From MRT stations and underground tunnels to breezy waterfronts and busy road junctions, the streets are alive with the sound of music - music by buskers, to be exact.
Their performances range from playing traditional instruments such as the erhu to cosy, soulful numbers that will not be out of place in a jazz bar.
Some of them have grown so popular they draw regular crowds. Younger buskers, in particular, are savvy in nurturing a fanbase, setting up Facebook pages to publicise their performances and uploading their videos on YouTube.
According to the National Arts Council (NAC), the number of under-30 buskers has almost doubled since last year.
In Singapore, buskers are required by law to apply for a letter of endorsement from NAC.
There are about 200 buskers here who sing, play music, dance or practise a craft such as drawing and painting.
Five years ago, there was half that number of buskers.
An NAC spokesman says "generally, people are more receptive and appreciative of busking in Singapore".
Take for example civil servant Rohana Akhbar, 27, who gladly parted with $5 the first time she heard father-son duo Mashruddin Saharuddin, 62, and Nizaruddin Mashruddin, 25, performing outside Tampines MRT station.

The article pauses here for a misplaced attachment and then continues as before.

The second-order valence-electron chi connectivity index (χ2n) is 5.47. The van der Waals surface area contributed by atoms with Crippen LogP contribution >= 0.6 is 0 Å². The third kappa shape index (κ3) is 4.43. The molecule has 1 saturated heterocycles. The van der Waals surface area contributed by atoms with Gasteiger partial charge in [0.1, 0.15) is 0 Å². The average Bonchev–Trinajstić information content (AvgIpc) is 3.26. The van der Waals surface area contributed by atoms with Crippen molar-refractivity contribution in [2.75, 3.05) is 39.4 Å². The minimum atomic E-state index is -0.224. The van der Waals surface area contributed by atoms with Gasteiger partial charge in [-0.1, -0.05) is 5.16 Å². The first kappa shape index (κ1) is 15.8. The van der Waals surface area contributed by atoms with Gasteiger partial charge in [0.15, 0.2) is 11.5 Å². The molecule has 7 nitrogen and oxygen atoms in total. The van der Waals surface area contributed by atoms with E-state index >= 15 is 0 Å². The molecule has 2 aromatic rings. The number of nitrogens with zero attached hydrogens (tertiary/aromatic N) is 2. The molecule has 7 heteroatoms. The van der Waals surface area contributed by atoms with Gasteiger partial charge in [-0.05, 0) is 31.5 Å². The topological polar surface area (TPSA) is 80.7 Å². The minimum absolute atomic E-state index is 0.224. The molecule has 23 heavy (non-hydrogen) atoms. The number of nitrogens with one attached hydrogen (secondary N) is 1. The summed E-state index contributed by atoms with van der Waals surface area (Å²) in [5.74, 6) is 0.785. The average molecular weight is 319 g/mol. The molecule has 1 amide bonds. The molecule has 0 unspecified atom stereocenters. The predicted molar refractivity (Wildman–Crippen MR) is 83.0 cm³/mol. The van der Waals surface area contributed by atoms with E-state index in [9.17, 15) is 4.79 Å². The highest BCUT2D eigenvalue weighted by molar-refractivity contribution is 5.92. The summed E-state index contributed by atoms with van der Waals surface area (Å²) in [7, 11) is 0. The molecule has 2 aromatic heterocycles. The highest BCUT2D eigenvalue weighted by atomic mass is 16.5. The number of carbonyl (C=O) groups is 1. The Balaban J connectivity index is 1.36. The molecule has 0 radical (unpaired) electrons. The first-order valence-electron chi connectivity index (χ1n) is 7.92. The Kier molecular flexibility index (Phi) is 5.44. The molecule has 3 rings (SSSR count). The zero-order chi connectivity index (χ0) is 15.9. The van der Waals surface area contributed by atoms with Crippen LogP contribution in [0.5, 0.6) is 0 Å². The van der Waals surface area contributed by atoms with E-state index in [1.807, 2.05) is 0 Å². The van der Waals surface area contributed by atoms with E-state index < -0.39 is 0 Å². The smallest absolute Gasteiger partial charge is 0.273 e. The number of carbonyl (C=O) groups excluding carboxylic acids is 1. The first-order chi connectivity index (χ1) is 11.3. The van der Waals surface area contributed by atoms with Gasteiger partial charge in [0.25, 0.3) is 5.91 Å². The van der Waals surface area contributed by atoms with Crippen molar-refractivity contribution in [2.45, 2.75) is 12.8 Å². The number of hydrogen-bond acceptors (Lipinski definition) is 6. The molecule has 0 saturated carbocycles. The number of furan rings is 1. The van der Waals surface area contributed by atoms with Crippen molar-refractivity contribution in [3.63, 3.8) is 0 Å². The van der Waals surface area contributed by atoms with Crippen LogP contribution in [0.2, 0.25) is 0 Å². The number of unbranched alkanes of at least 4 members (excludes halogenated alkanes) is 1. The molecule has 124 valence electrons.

"Now I donate $2 each time I stop to catch a couple of songs. They really do make good music."
Aspiring street performers have to go through auditions, which are held four times a year.
Since 2013, they must also attend a pre-audition workshop, which familiarises them with the busking scheme.
Successful applicants are issued letters of endorsement, which are valid for one year.
There are about 80 to 100 designated busking locations in Singapore.
These include the pedestrian mall outside Ion Orchard, Haji Lane and East Coast Park.
SundayLife! talks to four savvy buskers who have made their mark here.